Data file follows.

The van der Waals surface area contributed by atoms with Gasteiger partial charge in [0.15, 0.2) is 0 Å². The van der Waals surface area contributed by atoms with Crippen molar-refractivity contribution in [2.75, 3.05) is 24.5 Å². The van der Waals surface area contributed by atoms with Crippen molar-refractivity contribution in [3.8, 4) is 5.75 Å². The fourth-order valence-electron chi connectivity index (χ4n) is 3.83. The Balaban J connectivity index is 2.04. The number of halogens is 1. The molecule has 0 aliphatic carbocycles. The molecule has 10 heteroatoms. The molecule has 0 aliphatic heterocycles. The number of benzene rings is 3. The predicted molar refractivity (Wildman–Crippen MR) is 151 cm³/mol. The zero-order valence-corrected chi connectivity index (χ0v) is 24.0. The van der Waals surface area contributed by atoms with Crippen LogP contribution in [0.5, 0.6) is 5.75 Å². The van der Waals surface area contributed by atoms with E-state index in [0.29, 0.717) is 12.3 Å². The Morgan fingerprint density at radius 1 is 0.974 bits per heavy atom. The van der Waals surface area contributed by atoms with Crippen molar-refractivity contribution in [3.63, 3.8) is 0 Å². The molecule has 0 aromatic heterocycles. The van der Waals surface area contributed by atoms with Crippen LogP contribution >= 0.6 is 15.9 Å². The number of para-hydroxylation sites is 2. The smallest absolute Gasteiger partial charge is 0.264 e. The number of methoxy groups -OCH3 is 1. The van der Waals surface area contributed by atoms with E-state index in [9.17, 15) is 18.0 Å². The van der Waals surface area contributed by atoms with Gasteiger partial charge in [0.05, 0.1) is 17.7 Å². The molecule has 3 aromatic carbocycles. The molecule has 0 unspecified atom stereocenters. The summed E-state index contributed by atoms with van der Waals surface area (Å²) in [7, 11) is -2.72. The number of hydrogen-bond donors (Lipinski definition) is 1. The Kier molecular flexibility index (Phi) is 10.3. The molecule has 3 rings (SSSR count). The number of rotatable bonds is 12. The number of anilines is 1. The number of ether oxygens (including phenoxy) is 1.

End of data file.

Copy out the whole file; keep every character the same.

The van der Waals surface area contributed by atoms with Gasteiger partial charge in [0.15, 0.2) is 0 Å². The van der Waals surface area contributed by atoms with Crippen molar-refractivity contribution in [2.75, 3.05) is 24.5 Å². The van der Waals surface area contributed by atoms with Crippen molar-refractivity contribution in [3.8, 4) is 5.75 Å². The fourth-order valence-electron chi connectivity index (χ4n) is 3.83. The Balaban J connectivity index is 2.04. The number of halogens is 1. The molecule has 0 aliphatic carbocycles. The molecule has 10 heteroatoms. The molecule has 0 aliphatic heterocycles. The number of benzene rings is 3. The predicted molar refractivity (Wildman–Crippen MR) is 151 cm³/mol. The zero-order valence-corrected chi connectivity index (χ0v) is 24.0. The van der Waals surface area contributed by atoms with Crippen LogP contribution in [0.5, 0.6) is 5.75 Å². The van der Waals surface area contributed by atoms with E-state index in [0.29, 0.717) is 12.3 Å². The Morgan fingerprint density at radius 1 is 0.974 bits per heavy atom. The van der Waals surface area contributed by atoms with Crippen molar-refractivity contribution in [3.63, 3.8) is 0 Å². The molecule has 0 aromatic heterocycles. The van der Waals surface area contributed by atoms with Crippen LogP contribution >= 0.6 is 15.9 Å². The number of para-hydroxylation sites is 2. The smallest absolute Gasteiger partial charge is 0.264 e. The number of methoxy groups -OCH3 is 1. The van der Waals surface area contributed by atoms with E-state index in [9.17, 15) is 18.0 Å². The van der Waals surface area contributed by atoms with Gasteiger partial charge in [0.05, 0.1) is 17.7 Å². The molecule has 3 aromatic carbocycles. The molecule has 0 unspecified atom stereocenters. The summed E-state index contributed by atoms with van der Waals surface area (Å²) in [7, 11) is -2.72. The number of hydrogen-bond donors (Lipinski definition) is 1. The Kier molecular flexibility index (Phi) is 10.3. The molecule has 3 rings (SSSR count). The number of rotatable bonds is 12. The number of anilines is 1. The number of ether oxygens (including phenoxy) is 1.